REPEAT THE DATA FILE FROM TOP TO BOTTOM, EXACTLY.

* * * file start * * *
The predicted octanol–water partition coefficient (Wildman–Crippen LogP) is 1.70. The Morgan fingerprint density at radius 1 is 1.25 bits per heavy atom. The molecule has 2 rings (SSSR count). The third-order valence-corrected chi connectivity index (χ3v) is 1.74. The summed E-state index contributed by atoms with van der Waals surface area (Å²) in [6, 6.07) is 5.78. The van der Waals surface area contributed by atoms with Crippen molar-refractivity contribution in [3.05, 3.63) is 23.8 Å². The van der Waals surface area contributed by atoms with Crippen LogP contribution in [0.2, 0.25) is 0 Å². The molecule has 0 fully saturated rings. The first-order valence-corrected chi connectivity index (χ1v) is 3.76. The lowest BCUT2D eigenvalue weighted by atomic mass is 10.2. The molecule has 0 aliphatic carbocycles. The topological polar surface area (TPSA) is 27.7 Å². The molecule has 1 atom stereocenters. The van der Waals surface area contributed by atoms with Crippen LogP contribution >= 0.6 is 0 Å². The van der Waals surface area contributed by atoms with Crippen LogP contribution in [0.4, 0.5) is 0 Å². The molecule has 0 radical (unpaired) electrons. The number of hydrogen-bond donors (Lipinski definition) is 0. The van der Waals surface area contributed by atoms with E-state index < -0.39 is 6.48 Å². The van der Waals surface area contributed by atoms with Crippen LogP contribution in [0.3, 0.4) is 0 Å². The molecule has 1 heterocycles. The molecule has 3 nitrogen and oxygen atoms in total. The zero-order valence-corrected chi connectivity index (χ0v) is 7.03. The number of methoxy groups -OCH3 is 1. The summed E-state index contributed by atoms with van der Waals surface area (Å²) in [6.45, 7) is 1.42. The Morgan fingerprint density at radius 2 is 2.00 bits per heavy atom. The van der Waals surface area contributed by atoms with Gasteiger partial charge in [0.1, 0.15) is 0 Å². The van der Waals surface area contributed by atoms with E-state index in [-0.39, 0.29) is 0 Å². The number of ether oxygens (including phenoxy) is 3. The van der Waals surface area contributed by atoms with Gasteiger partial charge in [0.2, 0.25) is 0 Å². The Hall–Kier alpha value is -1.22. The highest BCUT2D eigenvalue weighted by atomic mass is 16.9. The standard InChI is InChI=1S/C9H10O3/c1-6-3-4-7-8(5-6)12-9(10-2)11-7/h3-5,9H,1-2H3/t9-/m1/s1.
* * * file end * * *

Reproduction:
The predicted octanol–water partition coefficient (Wildman–Crippen LogP) is 1.70. The Morgan fingerprint density at radius 1 is 1.25 bits per heavy atom. The molecule has 2 rings (SSSR count). The third-order valence-corrected chi connectivity index (χ3v) is 1.74. The summed E-state index contributed by atoms with van der Waals surface area (Å²) in [6, 6.07) is 5.78. The van der Waals surface area contributed by atoms with Crippen molar-refractivity contribution in [3.05, 3.63) is 23.8 Å². The van der Waals surface area contributed by atoms with Crippen LogP contribution in [0.2, 0.25) is 0 Å². The molecule has 0 fully saturated rings. The first-order valence-corrected chi connectivity index (χ1v) is 3.76. The lowest BCUT2D eigenvalue weighted by atomic mass is 10.2. The molecule has 0 aliphatic carbocycles. The topological polar surface area (TPSA) is 27.7 Å². The molecule has 1 atom stereocenters. The van der Waals surface area contributed by atoms with Crippen LogP contribution >= 0.6 is 0 Å². The van der Waals surface area contributed by atoms with Crippen LogP contribution in [0.4, 0.5) is 0 Å². The molecule has 0 radical (unpaired) electrons. The number of hydrogen-bond donors (Lipinski definition) is 0. The van der Waals surface area contributed by atoms with E-state index < -0.39 is 6.48 Å². The van der Waals surface area contributed by atoms with Crippen LogP contribution in [0.3, 0.4) is 0 Å². The molecule has 1 heterocycles. The molecule has 3 nitrogen and oxygen atoms in total. The zero-order valence-corrected chi connectivity index (χ0v) is 7.03. The number of methoxy groups -OCH3 is 1. The summed E-state index contributed by atoms with van der Waals surface area (Å²) in [6.45, 7) is 1.42. The Morgan fingerprint density at radius 2 is 2.00 bits per heavy atom. The van der Waals surface area contributed by atoms with Gasteiger partial charge in [0.1, 0.15) is 0 Å². The van der Waals surface area contributed by atoms with E-state index in [-0.39, 0.29) is 0 Å². The number of ether oxygens (including phenoxy) is 3. The van der Waals surface area contributed by atoms with Gasteiger partial charge in [0.2, 0.25) is 0 Å². The Hall–Kier alpha value is -1.22. The highest BCUT2D eigenvalue weighted by atomic mass is 16.9. The standard InChI is InChI=1S/C9H10O3/c1-6-3-4-7-8(5-6)12-9(10-2)11-7/h3-5,9H,1-2H3/t9-/m1/s1.